Background: Cell culture and animal studies suggest puerarin could prevent cardiovascular disease (CVD). However, trials in human are scare, not primarily designed for prevention, and inadequately powered. We assessed the effect of puerarin supplementation on CVD risk factors in men using a crossover trial. Methods: In total, 217 Chinese men aged 18–50 years without a history of CVD were recruited. They were randomized to take a puerarin supplement (90.2 mg daily) or a placebo, followed by a 4-week wash-out period, and then crossed over to the other intervention. An intention-to-treat analysis was used. Differences in primary outcomes (lipid profile such as low-density lipoprotein (LDL) cholesterol) and secondary outcomes (other CVD risk factors such as blood pressure and fasting glucose, and some potential mediating pathways such as testosterone) between supplementation and placebo within participants were compared using a paired t-test, or a crossover (CROS)-based analysis where a period effect existed. Results: Lipid profile was similar after the puerarin supplementation or placebo (e.g., mean difference in LDL cholesterol: −0.02 mmol/L, 95% confidence interval (CI) −0.09 to −0.06). Conversely, fasting glucose was reduced after the puerarin supplementation (−0.13 mmol/L, 95% CI −0.25 to −0.008). There were no differences in blood pressure, testosterone, high-sensitive C-reactive protein, prothrombin time, liver or renal function. Conclusion: In young-to-middle-aged Chinese men, short-term puerarin supplementation did not improve the primary outcome of lipid profile, but an exploratory analysis suggested that puerarin could be beneficial for one of the secondary outcomes, i.e., fasting glucose.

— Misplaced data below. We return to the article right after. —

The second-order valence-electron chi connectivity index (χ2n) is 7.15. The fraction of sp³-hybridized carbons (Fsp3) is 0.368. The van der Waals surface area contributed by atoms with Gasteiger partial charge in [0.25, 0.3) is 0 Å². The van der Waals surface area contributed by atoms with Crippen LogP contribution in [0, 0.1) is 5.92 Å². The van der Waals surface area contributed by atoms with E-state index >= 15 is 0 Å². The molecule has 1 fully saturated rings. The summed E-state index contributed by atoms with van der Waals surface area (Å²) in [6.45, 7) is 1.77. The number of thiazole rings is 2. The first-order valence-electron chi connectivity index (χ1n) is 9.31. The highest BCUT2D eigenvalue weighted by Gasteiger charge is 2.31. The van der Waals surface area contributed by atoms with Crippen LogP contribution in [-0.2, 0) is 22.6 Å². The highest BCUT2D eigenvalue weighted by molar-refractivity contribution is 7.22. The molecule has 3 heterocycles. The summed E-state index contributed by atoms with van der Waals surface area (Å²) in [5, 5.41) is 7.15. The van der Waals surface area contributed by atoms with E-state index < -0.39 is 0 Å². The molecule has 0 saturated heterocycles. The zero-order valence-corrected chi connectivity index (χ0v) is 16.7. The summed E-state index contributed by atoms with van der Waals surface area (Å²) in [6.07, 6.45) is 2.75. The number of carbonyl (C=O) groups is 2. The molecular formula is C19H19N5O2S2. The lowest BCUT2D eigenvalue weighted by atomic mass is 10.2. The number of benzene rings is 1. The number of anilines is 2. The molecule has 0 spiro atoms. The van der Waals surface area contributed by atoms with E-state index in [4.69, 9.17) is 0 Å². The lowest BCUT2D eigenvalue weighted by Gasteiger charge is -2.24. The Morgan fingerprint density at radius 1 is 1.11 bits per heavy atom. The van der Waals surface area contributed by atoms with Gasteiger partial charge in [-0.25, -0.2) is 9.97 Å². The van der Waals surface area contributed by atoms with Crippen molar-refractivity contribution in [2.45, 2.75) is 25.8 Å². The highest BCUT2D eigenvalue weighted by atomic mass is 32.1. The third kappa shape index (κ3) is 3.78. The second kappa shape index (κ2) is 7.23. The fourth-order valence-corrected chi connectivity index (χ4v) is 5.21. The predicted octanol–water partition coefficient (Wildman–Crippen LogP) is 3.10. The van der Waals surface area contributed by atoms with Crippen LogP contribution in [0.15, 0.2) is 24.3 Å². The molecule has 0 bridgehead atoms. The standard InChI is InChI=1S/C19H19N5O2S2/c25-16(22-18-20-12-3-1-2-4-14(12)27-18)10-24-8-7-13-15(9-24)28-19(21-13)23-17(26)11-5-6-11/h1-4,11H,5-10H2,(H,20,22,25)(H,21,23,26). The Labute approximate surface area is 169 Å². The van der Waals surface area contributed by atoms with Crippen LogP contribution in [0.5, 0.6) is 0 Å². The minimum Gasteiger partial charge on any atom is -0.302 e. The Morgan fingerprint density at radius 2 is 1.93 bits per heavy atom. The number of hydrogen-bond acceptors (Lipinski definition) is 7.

Fuente: Biomedicine & Pharmacotherapy